After the game, Dieng told reporters he thought Paul’s constant digging for the ball was a cheap shot, so he responded in kind.

Minnesota, energized, tried to make a late push on the top team in the Western Conference but came up just short. Houston beat the Timberwolves, 129-120.

Alvin Gentry, Stan Van Gundy fined $15,000 each for criticizing officials

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All is not right between NBA players, coaches, and the referees. What else is new?

After contentious games on Saturday night, both Detroit Pistons coach Stan Van Gundy and New Orleans Pelicans coach Alvin Gentry expressed their opinions about what they felt was a poor officiating.

Van Gundy — whose team lost to the Portland Trail Blazers as they continued on to their 12th straight win — complained that his players were being “screwed” as they were knocked down, hammered, and hit. Gentry was especially infuriated after a late foul call went against his team as James Harden was hit on the hand while shooting a 3-pointer.

Now, the NBA has announced that both coaches have been fined $15,000 each for public criticism of officials.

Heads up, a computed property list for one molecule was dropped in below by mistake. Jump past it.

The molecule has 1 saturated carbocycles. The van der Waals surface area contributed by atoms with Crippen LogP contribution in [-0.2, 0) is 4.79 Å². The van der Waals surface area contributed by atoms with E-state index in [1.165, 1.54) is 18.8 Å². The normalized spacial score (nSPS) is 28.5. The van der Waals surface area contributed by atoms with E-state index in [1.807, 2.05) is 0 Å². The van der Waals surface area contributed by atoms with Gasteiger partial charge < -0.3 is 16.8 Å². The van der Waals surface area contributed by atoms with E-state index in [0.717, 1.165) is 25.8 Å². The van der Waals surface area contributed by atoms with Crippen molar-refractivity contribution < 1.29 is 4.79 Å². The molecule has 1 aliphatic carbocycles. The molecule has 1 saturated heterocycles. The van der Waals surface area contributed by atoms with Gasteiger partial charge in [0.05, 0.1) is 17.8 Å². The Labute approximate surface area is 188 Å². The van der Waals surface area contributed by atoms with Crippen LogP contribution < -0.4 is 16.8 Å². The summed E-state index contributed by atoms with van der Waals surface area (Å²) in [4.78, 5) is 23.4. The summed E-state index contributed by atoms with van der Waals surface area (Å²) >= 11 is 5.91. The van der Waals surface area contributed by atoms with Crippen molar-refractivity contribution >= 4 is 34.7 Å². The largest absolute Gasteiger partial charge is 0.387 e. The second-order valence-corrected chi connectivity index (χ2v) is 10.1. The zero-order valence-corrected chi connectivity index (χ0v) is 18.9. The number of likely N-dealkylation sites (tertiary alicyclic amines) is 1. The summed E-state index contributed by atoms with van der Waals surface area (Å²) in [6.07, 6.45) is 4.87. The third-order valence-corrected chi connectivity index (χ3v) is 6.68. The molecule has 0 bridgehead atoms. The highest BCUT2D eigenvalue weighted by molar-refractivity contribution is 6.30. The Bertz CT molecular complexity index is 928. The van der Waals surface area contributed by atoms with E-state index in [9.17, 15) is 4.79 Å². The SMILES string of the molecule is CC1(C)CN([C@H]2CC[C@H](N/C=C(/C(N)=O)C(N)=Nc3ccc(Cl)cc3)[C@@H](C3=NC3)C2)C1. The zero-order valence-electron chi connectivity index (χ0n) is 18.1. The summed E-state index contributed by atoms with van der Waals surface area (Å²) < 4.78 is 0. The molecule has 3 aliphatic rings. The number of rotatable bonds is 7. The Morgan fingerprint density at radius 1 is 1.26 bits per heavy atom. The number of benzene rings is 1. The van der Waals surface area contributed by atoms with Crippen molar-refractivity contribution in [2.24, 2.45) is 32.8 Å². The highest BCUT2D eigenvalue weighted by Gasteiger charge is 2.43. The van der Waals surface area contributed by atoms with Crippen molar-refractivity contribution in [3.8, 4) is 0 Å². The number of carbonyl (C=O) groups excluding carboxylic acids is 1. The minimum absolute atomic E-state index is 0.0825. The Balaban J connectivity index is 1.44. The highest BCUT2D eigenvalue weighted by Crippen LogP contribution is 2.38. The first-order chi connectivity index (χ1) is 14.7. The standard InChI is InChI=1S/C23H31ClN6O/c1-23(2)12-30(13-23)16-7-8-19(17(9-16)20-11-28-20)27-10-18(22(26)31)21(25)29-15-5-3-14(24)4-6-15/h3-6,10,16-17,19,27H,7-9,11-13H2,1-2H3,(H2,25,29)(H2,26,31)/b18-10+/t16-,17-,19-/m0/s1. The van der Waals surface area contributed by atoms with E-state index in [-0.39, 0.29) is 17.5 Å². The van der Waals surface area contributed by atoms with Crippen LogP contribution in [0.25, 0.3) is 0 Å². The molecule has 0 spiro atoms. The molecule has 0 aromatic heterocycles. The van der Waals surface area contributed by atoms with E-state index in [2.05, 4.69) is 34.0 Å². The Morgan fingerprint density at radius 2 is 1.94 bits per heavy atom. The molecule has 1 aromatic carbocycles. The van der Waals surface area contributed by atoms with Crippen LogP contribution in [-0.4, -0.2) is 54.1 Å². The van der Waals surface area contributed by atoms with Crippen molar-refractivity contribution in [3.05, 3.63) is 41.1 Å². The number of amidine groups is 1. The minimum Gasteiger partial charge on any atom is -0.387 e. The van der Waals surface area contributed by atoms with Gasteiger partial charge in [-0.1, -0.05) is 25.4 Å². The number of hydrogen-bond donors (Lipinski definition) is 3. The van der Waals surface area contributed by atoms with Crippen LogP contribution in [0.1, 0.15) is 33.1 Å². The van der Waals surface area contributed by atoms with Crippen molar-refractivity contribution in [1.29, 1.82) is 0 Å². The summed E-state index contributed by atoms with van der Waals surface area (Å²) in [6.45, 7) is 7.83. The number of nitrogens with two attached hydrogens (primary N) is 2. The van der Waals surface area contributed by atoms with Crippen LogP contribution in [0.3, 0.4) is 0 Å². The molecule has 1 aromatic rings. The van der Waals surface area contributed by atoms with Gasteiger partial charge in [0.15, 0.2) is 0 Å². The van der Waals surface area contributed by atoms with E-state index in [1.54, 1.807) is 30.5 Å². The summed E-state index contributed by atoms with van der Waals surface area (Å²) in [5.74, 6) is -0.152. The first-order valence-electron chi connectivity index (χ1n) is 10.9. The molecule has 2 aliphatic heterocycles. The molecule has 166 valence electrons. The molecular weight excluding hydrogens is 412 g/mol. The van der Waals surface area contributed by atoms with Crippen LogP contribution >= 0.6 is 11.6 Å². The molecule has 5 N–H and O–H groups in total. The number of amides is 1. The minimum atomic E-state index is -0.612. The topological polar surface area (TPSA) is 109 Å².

Things were slated to get better between the NBRA and NBPA after the All-Star break. The two sides were supposed to have a meeting which discussed some of the more concerning trends that players and coaches have publicly complained about this year. That meeting got moved up to December, with more talks to come later. It’s not clear if they’ve done any good.

Right after All-Star Weekend guys like LeBron James were still making waves about how they are being officiated. Coaches like Doc Rivers continue to openly complain about the referees and draw fines. Van Gundy and Gentry are just the latest additions to the list, and it’s unlikely they’ll be the last before the season ends.

Hell, the end of the game between the Oklahoma City Thunder and Toronto Raptors was just about as bad as we’ve seen all year. In that game, Raptors coach Dwane Casey was ejected after a comment made by a fan sitting near the floor was incorrectly attributed to him.

The NBA lost a lot of veteran officials due to retirement in the changeover to this season, and the transition has been rough. They’re going to need to figure some things out over the summer. I expect bigger announcements about those efforts to come out after the NBA Finals as a means to restore public faith in the officiating crews.